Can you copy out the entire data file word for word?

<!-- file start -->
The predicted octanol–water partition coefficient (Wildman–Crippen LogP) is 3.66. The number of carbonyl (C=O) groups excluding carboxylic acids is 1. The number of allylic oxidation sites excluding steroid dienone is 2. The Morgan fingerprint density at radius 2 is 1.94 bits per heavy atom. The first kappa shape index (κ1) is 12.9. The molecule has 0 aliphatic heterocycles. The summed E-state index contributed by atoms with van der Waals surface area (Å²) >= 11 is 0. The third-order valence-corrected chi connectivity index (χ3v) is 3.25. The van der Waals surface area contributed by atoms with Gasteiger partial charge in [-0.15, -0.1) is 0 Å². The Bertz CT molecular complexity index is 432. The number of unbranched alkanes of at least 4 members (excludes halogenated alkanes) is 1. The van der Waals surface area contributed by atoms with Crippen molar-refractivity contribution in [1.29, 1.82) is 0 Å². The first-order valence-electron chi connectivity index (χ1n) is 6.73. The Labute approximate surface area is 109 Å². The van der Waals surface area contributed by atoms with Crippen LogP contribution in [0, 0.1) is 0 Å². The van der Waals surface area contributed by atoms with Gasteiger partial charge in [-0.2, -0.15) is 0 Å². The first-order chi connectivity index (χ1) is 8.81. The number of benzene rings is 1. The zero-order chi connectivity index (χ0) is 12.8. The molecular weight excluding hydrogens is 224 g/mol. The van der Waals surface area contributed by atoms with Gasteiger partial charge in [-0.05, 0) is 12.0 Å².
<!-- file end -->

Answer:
The predicted octanol–water partition coefficient (Wildman–Crippen LogP) is 3.66. The number of carbonyl (C=O) groups excluding carboxylic acids is 1. The number of allylic oxidation sites excluding steroid dienone is 2. The Morgan fingerprint density at radius 2 is 1.94 bits per heavy atom. The first kappa shape index (κ1) is 12.9. The molecule has 0 aliphatic heterocycles. The summed E-state index contributed by atoms with van der Waals surface area (Å²) >= 11 is 0. The third-order valence-corrected chi connectivity index (χ3v) is 3.25. The van der Waals surface area contributed by atoms with Gasteiger partial charge in [-0.15, -0.1) is 0 Å². The Bertz CT molecular complexity index is 432. The number of unbranched alkanes of at least 4 members (excludes halogenated alkanes) is 1. The van der Waals surface area contributed by atoms with Crippen molar-refractivity contribution in [1.29, 1.82) is 0 Å². The first-order valence-electron chi connectivity index (χ1n) is 6.73. The Labute approximate surface area is 109 Å². The van der Waals surface area contributed by atoms with Crippen LogP contribution in [0, 0.1) is 0 Å². The van der Waals surface area contributed by atoms with Gasteiger partial charge in [-0.2, -0.15) is 0 Å². The first-order chi connectivity index (χ1) is 8.81. The number of benzene rings is 1. The zero-order chi connectivity index (χ0) is 12.8. The molecular weight excluding hydrogens is 224 g/mol. The van der Waals surface area contributed by atoms with Gasteiger partial charge in [-0.05, 0) is 12.0 Å².